Ketubot, Chapter 3, Mishnah 9

Ketubot, Chapter Three, Mishnah Nine



The concept taught in this mishnah is that one who admits of his own accord that he has committed a crime, without before having evidence brought against him, is exempt from paying the fine.  He must, however, pay any penalties that are compensatory and not considered fines.


Mishnah Nine

1)                     He who declares, “I seduced the daughter of so-and-so” must pay compensation for embarrassment and blemish on his own admission but need not pay the fine.

2)                     He who declares, “I have stolen” must make restitution for the principal on his own evidence but need not repay double,  fourfold  or fivefold.

3)                     [He who declares,] “My ox has killed so-and-so” or “the ox of so-and-so” must make restitution on his own evidence.

a)                                 [If he said] “My ox has killed the slave of so-and-so” he need not make restitution on his own evidence.

4)                     This is the general rule: whoever pays more than the actual cost of the damage he has done need not pay it on his own evidence.



Section one:  If a person admits that he seduced someone’s daughter he does not pay the fine.  He does, however, make the other payments.

Section two:  A thief is liable to pay back double the amount which he stole.  If he slaughtered or sold the animal he must pay back four or five times its value.  The double, fourfold and fivefold payments are fines, whereas the restitution for the principal is not a fine.  Therefore, if a man admits to having stolen something, he only pays the principal.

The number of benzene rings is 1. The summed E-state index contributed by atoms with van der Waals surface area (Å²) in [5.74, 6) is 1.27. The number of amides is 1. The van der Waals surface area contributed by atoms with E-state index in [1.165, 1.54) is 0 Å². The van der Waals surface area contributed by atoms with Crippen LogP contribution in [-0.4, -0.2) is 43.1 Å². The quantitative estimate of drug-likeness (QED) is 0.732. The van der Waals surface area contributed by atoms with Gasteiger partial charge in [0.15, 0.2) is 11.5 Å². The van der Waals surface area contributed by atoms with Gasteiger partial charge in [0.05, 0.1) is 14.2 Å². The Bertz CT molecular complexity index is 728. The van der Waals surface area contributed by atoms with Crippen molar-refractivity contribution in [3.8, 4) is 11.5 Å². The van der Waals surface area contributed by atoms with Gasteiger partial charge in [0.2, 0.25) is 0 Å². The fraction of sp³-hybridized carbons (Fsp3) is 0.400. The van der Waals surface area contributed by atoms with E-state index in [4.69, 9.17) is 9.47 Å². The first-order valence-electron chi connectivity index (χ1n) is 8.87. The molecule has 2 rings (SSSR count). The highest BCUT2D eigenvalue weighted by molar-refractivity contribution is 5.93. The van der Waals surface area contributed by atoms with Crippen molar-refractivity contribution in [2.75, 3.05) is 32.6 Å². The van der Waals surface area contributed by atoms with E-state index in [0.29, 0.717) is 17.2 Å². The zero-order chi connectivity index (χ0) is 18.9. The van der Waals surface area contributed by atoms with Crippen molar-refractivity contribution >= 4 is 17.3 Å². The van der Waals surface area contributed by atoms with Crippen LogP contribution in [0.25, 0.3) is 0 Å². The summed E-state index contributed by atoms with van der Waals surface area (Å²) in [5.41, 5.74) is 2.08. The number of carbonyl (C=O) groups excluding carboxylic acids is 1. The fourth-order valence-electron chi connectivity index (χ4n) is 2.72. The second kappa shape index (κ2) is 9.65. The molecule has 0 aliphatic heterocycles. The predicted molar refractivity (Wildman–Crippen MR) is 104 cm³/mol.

Section three:  If a person’s ox kills someone or someone else’s ox, the ox owner must make financial restitution (see Exodus 21:30).  This is not considered a fine and therefore if a person admits that his ox killed another ox or a human being, he must make restitution.  However, if an ox kills a slave there is an automatic penalty of 30 shekels (see Exodus 21:32).  Since this is a fixed sum, a person who admits that his ox did so is not liable to pay the fine.

Section four:  The mishnah now sums up what we learned above.  If a person is liable to pay a fine that is more than the actual damage, or actually a sum that is set arbitrarily and is independent of the damage, he doesn’t pay upon his own admission.  The reasoning behind this may be that fines are in order to prevent the person from committing another crime.  Therefore, if he comes forward and admits to what he has done (and it was not otherwise known) the need for a penalty does not exist.  On the other hand compensation is needed for the loss incurred by the victim and therefore compensatory penalties are paid in any case.